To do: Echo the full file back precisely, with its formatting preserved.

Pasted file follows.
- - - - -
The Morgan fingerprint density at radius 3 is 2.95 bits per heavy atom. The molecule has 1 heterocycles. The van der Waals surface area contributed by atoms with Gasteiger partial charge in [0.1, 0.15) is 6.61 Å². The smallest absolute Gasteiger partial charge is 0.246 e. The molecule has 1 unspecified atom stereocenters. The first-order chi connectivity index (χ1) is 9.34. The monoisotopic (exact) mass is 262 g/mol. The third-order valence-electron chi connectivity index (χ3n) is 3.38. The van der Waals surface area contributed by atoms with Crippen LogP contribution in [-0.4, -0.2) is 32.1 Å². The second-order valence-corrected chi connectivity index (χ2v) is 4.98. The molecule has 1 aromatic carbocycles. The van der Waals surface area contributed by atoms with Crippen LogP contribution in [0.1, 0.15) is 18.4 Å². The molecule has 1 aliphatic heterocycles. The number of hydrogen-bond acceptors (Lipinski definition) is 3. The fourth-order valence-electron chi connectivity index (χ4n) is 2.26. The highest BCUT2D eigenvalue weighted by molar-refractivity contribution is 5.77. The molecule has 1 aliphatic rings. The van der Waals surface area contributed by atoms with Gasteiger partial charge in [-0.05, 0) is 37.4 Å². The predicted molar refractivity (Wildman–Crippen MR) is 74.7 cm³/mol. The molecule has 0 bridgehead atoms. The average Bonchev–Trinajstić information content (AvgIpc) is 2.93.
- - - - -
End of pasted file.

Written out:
The Morgan fingerprint density at radius 3 is 2.95 bits per heavy atom. The molecule has 1 heterocycles. The van der Waals surface area contributed by atoms with Gasteiger partial charge in [0.1, 0.15) is 6.61 Å². The smallest absolute Gasteiger partial charge is 0.246 e. The molecule has 1 unspecified atom stereocenters. The first-order chi connectivity index (χ1) is 9.34. The monoisotopic (exact) mass is 262 g/mol. The third-order valence-electron chi connectivity index (χ3n) is 3.38. The van der Waals surface area contributed by atoms with Crippen LogP contribution in [-0.4, -0.2) is 32.1 Å². The second-order valence-corrected chi connectivity index (χ2v) is 4.98. The molecule has 1 aromatic carbocycles. The van der Waals surface area contributed by atoms with Crippen LogP contribution in [0.1, 0.15) is 18.4 Å². The molecule has 1 aliphatic heterocycles. The number of hydrogen-bond acceptors (Lipinski definition) is 3. The fourth-order valence-electron chi connectivity index (χ4n) is 2.26. The highest BCUT2D eigenvalue weighted by molar-refractivity contribution is 5.77. The molecule has 1 aliphatic rings. The van der Waals surface area contributed by atoms with Gasteiger partial charge in [-0.05, 0) is 37.4 Å². The predicted molar refractivity (Wildman–Crippen MR) is 74.7 cm³/mol. The molecule has 0 bridgehead atoms. The average Bonchev–Trinajstić information content (AvgIpc) is 2.93.